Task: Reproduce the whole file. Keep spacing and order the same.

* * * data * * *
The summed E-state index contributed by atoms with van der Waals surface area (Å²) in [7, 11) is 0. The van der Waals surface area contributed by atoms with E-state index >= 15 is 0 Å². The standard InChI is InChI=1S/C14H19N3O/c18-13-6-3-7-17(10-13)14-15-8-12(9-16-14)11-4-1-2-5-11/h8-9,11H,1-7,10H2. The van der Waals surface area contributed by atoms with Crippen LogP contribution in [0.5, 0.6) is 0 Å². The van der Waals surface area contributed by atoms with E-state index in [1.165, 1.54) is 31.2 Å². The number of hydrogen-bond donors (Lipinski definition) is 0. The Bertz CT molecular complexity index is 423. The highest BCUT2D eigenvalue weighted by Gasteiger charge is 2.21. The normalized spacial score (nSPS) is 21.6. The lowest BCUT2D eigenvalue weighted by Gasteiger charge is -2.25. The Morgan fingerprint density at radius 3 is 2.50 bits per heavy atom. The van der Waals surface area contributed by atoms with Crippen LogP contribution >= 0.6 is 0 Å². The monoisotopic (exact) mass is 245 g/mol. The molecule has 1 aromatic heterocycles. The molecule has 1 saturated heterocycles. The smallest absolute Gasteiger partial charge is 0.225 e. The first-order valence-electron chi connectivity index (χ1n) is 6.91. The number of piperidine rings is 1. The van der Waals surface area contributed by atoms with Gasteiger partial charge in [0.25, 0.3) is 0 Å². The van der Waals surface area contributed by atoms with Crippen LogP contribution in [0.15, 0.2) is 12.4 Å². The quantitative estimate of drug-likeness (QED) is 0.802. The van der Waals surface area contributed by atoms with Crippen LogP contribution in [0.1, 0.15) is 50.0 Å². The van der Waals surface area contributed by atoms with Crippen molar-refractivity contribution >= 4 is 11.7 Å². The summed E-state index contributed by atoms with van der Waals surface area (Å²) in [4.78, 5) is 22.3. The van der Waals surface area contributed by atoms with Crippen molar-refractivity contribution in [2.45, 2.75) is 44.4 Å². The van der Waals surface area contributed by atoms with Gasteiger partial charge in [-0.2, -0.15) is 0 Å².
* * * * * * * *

The summed E-state index contributed by atoms with van der Waals surface area (Å²) in [7, 11) is 0. The van der Waals surface area contributed by atoms with E-state index >= 15 is 0 Å². The standard InChI is InChI=1S/C14H19N3O/c18-13-6-3-7-17(10-13)14-15-8-12(9-16-14)11-4-1-2-5-11/h8-9,11H,1-7,10H2. The van der Waals surface area contributed by atoms with Crippen LogP contribution in [0.5, 0.6) is 0 Å². The van der Waals surface area contributed by atoms with E-state index in [1.165, 1.54) is 31.2 Å². The number of hydrogen-bond donors (Lipinski definition) is 0. The Bertz CT molecular complexity index is 423. The highest BCUT2D eigenvalue weighted by Gasteiger charge is 2.21. The normalized spacial score (nSPS) is 21.6. The lowest BCUT2D eigenvalue weighted by Gasteiger charge is -2.25. The Morgan fingerprint density at radius 3 is 2.50 bits per heavy atom. The van der Waals surface area contributed by atoms with Crippen LogP contribution >= 0.6 is 0 Å². The monoisotopic (exact) mass is 245 g/mol. The molecule has 1 aromatic heterocycles. The molecule has 1 saturated heterocycles. The smallest absolute Gasteiger partial charge is 0.225 e. The first-order valence-electron chi connectivity index (χ1n) is 6.91. The number of piperidine rings is 1. The van der Waals surface area contributed by atoms with Gasteiger partial charge in [0.25, 0.3) is 0 Å². The van der Waals surface area contributed by atoms with Crippen LogP contribution in [0.15, 0.2) is 12.4 Å². The quantitative estimate of drug-likeness (QED) is 0.802. The van der Waals surface area contributed by atoms with Crippen LogP contribution in [0.1, 0.15) is 50.0 Å². The van der Waals surface area contributed by atoms with Crippen molar-refractivity contribution >= 4 is 11.7 Å². The summed E-state index contributed by atoms with van der Waals surface area (Å²) in [4.78, 5) is 22.3. The van der Waals surface area contributed by atoms with Crippen molar-refractivity contribution in [2.45, 2.75) is 44.4 Å². The van der Waals surface area contributed by atoms with Gasteiger partial charge in [-0.2, -0.15) is 0 Å².